Those of us who work with company-sponsored defined contribution retirement plans have become familiar with the word “friction.” It refers to little things that get in the way of participants contributing to or increasing their contribution to the retirement plan. Things such as logging on to a website or remembering a PIN or password qualify as friction. Of course, the best way to reduce friction is to take advantage of the many technological advances in the way we access our accounts. Most of the advances are welcome as they do have the ability to help reduce friction and improve participation and engagement in the retirement plan. “Alexa, how does my balance compare to other people my age? Alexa, how does my contribution compare to other people my age? Alexa, increase my contribution by 2%.”
Certainly with these many advances there is an increased threat to the security of plan assets. While many are thrilled about the idea of improving outcomes, we as fiduciaries must be more and more vigilant when it comes to keeping the assets of the plan secure. A transaction that once required paper, a signature, and review by one or more individuals, can now be performed by speaking into a device in your home.
Some plan sponsors I have spoken to have an immediate reaction that may sound something like, “Well, I’ll just turn that feature off.” Some are not fully accepting that the risk is legitimate. All agree though that while there is a high degree of confidence in the cybersecurity of their own organization and their recordkeeper (real or perceived), none are comfortable with the ability of their individual employees to safeguard their information from cybercriminals.
Whether or not the loss of a participant account balance is a fiduciary loss will depend on the facts of the case. So let’s follow this train of thought for a moment. Employee Joe Smith has his identity compromised in some other part of his cyber life (Twitter, LinkedIn, Target, Gmail, or Facebook). He happens to use the same username and password combination that was stolen for his 401(k) plan with Fidelity. The thief will use computer programs called “bots” to run this password combination through the largest financial institutions first (Chase, Bank of America, Fidelity, Vanguard), and, voila, a hit on the Fidelity site. From there the thief liquidates (distributes) Joe’s $320,000 retirement plan balance. Who is going to make Joe whole? Is this a fiduciary loss? If not, so what? Are you going to tell the participant, “Sorry, you’re out $320,000.”? Other articles will touch upon the importance of indemnifications between the fiduciaries and the company, the company and the recordkeeper, etc. The insurance folks will touch on the importance of coordination of coverage – Is it fiduciary liability or cyber liability insurance? What are the terms, exclusions? I’d like to focus on the loss-control aspect going forward.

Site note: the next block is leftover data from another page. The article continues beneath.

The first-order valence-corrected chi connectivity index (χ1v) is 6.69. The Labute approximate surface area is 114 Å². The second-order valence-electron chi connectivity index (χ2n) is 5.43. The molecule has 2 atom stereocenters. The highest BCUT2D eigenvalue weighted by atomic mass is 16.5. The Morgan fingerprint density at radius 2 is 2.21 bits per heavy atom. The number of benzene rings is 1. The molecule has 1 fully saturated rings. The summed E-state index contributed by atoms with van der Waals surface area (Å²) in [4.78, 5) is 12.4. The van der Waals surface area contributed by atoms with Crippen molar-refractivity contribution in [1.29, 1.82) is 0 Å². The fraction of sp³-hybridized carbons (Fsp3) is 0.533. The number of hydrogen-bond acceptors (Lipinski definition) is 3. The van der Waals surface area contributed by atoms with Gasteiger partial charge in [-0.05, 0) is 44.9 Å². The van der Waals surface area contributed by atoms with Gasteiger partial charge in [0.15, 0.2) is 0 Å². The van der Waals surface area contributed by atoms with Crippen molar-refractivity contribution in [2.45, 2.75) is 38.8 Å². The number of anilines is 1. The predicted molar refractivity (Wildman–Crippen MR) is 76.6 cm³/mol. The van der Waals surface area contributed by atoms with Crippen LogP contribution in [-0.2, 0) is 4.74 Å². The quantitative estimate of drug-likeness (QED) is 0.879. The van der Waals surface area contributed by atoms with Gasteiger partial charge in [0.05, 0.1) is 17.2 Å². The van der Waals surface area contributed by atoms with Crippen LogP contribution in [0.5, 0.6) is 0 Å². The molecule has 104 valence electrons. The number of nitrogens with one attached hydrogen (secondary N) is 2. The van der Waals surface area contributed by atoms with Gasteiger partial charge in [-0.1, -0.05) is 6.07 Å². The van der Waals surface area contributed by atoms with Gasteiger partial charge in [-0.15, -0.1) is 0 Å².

Everywhere we work, companies accept a certain amount of risk, offload the risk to a third party – or some combination of both. Whatever the risk strategy, most organizations do whatever they can to mitigate the risks. This is commonly referred to as “loss control.” We teach folks how to drive a forklift, to wear safety goggles, to sit properly in their chairs. We hire third parties to help us manage our fiduciary risk – yours truly. So what can be done to help mitigate the risk of cyber theft of an individual account of a corporate retirement plan?
First, most companies provide some level of training to their employees regarding electronic data security, using social media, and privacy and protection of data. This type of training should absolutely include training around protecting individual employee data and the importance of protecting their 401(k) plan data.
Second, and this is covered by other individuals in this issue, make sure the vendor has controls in place. Verify that they’ve tested their systems, how they share data with third parties (intranet portals, HRIS systems, third-party administrators, financial wellness vendors) and how they plan to be accountable for any breaches.
Finally and most importantly, engage the participants in the retirement plan. A couple of vendors have artificial intelligence that learns the behavior of participants when they log on to the website, or it recognizes their voice when they call in to the call center. If someone other than the participant tries to navigate the website or call into the call center, red flags will go up. This is phenomenal first-defense technology, save for one very important detail – most participants (higher than 80% at some companies) have never logged on or called in. Yikes! This is one of the first things we do with clients of Westminster Workplace Solutions: have the participants log on or call in. At the very least, we are helping create a baseline for security. As with most things, knowledge and engagement will help solve a lot of problems. Once the participants are engaged in the retirement plan, the benefits both they and the plan sponsor will see go well beyond cybersecurity risk mitigation. With engaged participants, the retirement plan has the ability to go from a must-have benefit to a secure, life-changing tool, with employees who are less stressed financially and who understand their employer cares about their financial wellbeing.